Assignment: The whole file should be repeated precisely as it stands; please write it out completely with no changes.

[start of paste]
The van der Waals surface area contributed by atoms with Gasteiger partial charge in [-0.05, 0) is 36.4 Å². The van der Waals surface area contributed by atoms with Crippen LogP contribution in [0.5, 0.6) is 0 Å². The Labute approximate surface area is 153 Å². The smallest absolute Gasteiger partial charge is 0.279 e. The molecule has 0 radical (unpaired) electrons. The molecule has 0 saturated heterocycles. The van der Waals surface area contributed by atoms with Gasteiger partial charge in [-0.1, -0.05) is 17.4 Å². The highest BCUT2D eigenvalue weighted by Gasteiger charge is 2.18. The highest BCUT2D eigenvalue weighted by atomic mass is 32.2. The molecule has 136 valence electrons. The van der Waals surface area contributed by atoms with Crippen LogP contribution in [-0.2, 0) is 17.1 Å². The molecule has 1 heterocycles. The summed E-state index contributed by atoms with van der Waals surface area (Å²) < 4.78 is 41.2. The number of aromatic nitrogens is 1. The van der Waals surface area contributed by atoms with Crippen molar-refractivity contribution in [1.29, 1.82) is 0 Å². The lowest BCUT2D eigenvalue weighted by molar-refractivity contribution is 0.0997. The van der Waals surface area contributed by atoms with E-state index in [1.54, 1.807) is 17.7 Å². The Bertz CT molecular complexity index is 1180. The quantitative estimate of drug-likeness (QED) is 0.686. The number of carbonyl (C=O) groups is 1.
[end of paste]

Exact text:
The van der Waals surface area contributed by atoms with Gasteiger partial charge in [-0.05, 0) is 36.4 Å². The van der Waals surface area contributed by atoms with Crippen LogP contribution in [0.5, 0.6) is 0 Å². The Labute approximate surface area is 153 Å². The smallest absolute Gasteiger partial charge is 0.279 e. The molecule has 0 radical (unpaired) electrons. The molecule has 0 saturated heterocycles. The van der Waals surface area contributed by atoms with Gasteiger partial charge in [-0.1, -0.05) is 17.4 Å². The highest BCUT2D eigenvalue weighted by Gasteiger charge is 2.18. The highest BCUT2D eigenvalue weighted by atomic mass is 32.2. The molecule has 136 valence electrons. The van der Waals surface area contributed by atoms with Crippen LogP contribution in [-0.2, 0) is 17.1 Å². The molecule has 1 heterocycles. The summed E-state index contributed by atoms with van der Waals surface area (Å²) < 4.78 is 41.2. The number of aromatic nitrogens is 1. The van der Waals surface area contributed by atoms with Crippen molar-refractivity contribution in [1.29, 1.82) is 0 Å². The lowest BCUT2D eigenvalue weighted by molar-refractivity contribution is 0.0997. The van der Waals surface area contributed by atoms with E-state index in [1.54, 1.807) is 17.7 Å². The Bertz CT molecular complexity index is 1180. The quantitative estimate of drug-likeness (QED) is 0.686. The number of carbonyl (C=O) groups is 1.